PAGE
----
Set up an isosceles triangle between the center of the 8th sphere and two opposite ends of the hexagon. Then set up another triangle between the point of tangency of the 7th and 8th spheres, and the points of tangency between the 7th sphere and 2 of the original spheres on opposite sides of the hexagon. Express each side length of the triangles in terms of r (the radius of sphere 8) and h (the height of the first triangle). You can then use Pythagorean Theorem to set up two equations for the two triangles, and find the values of h and r.

Problem 19

In points , and , and . Moreover and . A circle with center and radius ? intersects at have integer lengths. What is

Solution

Let . Let the circle intersect at and the diameter including intersect the circle again at So Obviously so we have three solution pairs for . By the Triangle Inequality, only yields a possible length of Therefore, the answer is D) 61. . . Use power of a point on point C to the circle centered at A. .

Problem 20

Let be the set or property that , . For , and ? , define to mean that either of elements of have the . How many ordered triples

Solution

Imagine 19 numbers are just 19 persons sitting evenly around a circle facing to the center. One may check that " implies that more than if and only if is one of the 9 persons on the left of . Therefore, " and cuts the circumference of , and and if ; each of them is

and only if is one of the 9 persons on the right of numbers sitting on it (inclusive).

into three arcs, each of which has no

We count the complement: where the cut generated by than persons in total. Suppose the number of persons on the longest arc is third person. Once the three places of put an arc of length

has ONE arc that has more

persons sitting on. Note that there can only be one such arc because there are only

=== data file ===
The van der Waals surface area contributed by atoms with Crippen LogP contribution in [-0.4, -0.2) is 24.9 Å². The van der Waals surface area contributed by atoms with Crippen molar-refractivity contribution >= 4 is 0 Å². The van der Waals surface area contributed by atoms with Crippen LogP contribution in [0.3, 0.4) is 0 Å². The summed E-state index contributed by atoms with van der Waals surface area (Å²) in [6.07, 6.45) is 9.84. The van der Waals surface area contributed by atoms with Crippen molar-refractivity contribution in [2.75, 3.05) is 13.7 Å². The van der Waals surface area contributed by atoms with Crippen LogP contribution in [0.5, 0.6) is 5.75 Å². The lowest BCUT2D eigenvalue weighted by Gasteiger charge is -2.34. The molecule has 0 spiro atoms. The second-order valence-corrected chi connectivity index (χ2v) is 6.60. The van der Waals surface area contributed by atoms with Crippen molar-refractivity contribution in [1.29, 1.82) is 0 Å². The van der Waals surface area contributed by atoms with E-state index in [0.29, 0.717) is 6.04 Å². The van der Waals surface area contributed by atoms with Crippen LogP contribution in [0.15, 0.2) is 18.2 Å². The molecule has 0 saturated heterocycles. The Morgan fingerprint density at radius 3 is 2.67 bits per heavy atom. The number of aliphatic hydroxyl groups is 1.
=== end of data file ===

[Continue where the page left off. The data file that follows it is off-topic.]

. Then two places of

are

just chosen from the two end-points of the arc, and there are into them clockwise. Also, note that for any

possible places for the ways to choose

are chosen, there are three possible ways to , there are

. Therefore the total number of ways (of the complement) is

So the answer is

NOTE: this multiple choice problem can be done even faster -- after we realized the fact that each choice of the three places of and that each arc of length should be divisible by has corresponds to possible ways to put them in, equitable positions, it is evident that the answer from the five choices.

, which can only be

Problem 21

Consider the following intervals contains ? . Which of

Solution

Let and , and from the problem description,

We can reason out an approximation, by ignoring the

:

And a better approximation, by plugging in our first approximation for original definition for :

in our

And an even better approximation:

Continuing this pattern, obviously, will eventually terminate at original definition of .

, in other words our

However, at choices. So we take

, going further than

will not distinguish between our answer .

is nearly indistinguishable from and plug in.

Since

, we know

. This gives us our answer range:

Problem 22

A palindrome is a nonnegative integer number that reads the same forwards and backwards when written in base 10 with no leading zeros. A 6-digit palindrome random. What is the probability that is also a palindrome? is chosen uniformly at

Solution

Working backwards, we can multiply 5-digit palindromes palindrome: by , giving a 6-digit

Note that if

or

, then the symmetry will be broken by carried 1s for which and

Simply count the combinations of implies possible

(0 through 8), for each of which there are valid palindromes when

possible C, respectively. There are implies possible

(0 through 7), for each of which there are valid palindromes when

possible C, respectively. There are Following this pattern, the total is

6-digit palindromes are of the form there are So, the probability is combinations of

, and the first digit cannot be a zero, so

Problem 23

is a square of side length region bounded by region whose area is What is ? is rotated , where . Point is on such that . The square , sweeping out a . counterclockwise with center

, , and are positive integers and